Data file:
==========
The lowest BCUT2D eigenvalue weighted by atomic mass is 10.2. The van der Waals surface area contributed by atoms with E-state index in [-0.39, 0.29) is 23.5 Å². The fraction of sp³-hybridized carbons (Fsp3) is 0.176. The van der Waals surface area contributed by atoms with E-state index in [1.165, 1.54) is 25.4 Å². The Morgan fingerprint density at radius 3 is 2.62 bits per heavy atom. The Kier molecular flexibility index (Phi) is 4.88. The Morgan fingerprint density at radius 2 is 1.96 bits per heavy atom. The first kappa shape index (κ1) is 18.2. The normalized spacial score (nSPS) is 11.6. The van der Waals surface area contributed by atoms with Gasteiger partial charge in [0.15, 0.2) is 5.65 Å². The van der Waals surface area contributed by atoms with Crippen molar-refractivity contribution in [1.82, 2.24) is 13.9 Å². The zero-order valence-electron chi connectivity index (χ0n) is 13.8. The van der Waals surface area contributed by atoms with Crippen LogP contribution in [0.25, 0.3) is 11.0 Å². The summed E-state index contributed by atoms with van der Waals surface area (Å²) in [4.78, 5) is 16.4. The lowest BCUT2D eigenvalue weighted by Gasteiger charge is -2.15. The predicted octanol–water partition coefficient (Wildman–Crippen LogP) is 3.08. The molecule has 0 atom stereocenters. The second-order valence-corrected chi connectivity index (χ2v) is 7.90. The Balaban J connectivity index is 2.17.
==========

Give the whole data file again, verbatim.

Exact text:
The lowest BCUT2D eigenvalue weighted by atomic mass is 10.2. The van der Waals surface area contributed by atoms with E-state index in [-0.39, 0.29) is 23.5 Å². The fraction of sp³-hybridized carbons (Fsp3) is 0.176. The van der Waals surface area contributed by atoms with E-state index in [1.165, 1.54) is 25.4 Å². The Morgan fingerprint density at radius 3 is 2.62 bits per heavy atom. The Kier molecular flexibility index (Phi) is 4.88. The Morgan fingerprint density at radius 2 is 1.96 bits per heavy atom. The first kappa shape index (κ1) is 18.2. The normalized spacial score (nSPS) is 11.6. The van der Waals surface area contributed by atoms with Gasteiger partial charge in [0.15, 0.2) is 5.65 Å². The van der Waals surface area contributed by atoms with Crippen molar-refractivity contribution in [1.82, 2.24) is 13.9 Å². The zero-order valence-electron chi connectivity index (χ0n) is 13.8. The van der Waals surface area contributed by atoms with Crippen LogP contribution in [0.25, 0.3) is 11.0 Å². The summed E-state index contributed by atoms with van der Waals surface area (Å²) in [4.78, 5) is 16.4. The lowest BCUT2D eigenvalue weighted by Gasteiger charge is -2.15. The predicted octanol–water partition coefficient (Wildman–Crippen LogP) is 3.08. The molecule has 0 atom stereocenters. The second-order valence-corrected chi connectivity index (χ2v) is 7.90. The Balaban J connectivity index is 2.17.